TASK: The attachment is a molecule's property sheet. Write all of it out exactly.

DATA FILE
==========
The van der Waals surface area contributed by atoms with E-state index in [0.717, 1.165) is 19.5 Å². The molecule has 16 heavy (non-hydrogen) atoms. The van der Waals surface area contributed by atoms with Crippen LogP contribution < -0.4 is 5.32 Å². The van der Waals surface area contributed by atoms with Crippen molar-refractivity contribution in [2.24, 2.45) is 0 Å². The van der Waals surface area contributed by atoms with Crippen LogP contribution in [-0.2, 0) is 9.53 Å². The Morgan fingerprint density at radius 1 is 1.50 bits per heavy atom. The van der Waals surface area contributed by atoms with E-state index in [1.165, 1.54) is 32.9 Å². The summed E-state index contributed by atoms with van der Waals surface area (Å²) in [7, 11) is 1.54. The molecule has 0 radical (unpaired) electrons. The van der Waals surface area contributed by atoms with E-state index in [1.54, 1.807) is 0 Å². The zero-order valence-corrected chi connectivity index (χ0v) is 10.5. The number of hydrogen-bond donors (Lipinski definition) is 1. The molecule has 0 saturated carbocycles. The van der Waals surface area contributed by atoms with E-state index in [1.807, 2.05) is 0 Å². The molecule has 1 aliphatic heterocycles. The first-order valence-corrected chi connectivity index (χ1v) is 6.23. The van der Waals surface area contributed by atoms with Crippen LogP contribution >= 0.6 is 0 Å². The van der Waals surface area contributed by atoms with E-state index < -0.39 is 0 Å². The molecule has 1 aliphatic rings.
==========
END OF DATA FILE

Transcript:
The van der Waals surface area contributed by atoms with E-state index in [0.717, 1.165) is 19.5 Å². The molecule has 16 heavy (non-hydrogen) atoms. The van der Waals surface area contributed by atoms with Crippen LogP contribution < -0.4 is 5.32 Å². The van der Waals surface area contributed by atoms with Crippen molar-refractivity contribution in [2.24, 2.45) is 0 Å². The van der Waals surface area contributed by atoms with Crippen LogP contribution in [-0.2, 0) is 9.53 Å². The Morgan fingerprint density at radius 1 is 1.50 bits per heavy atom. The van der Waals surface area contributed by atoms with E-state index in [1.165, 1.54) is 32.9 Å². The summed E-state index contributed by atoms with van der Waals surface area (Å²) in [7, 11) is 1.54. The molecule has 0 radical (unpaired) electrons. The van der Waals surface area contributed by atoms with E-state index in [1.54, 1.807) is 0 Å². The zero-order valence-corrected chi connectivity index (χ0v) is 10.5. The number of hydrogen-bond donors (Lipinski definition) is 1. The molecule has 0 saturated carbocycles. The van der Waals surface area contributed by atoms with E-state index in [1.807, 2.05) is 0 Å². The molecule has 1 aliphatic heterocycles. The first-order valence-corrected chi connectivity index (χ1v) is 6.23. The van der Waals surface area contributed by atoms with Crippen LogP contribution >= 0.6 is 0 Å². The van der Waals surface area contributed by atoms with E-state index < -0.39 is 0 Å². The molecule has 1 aliphatic rings.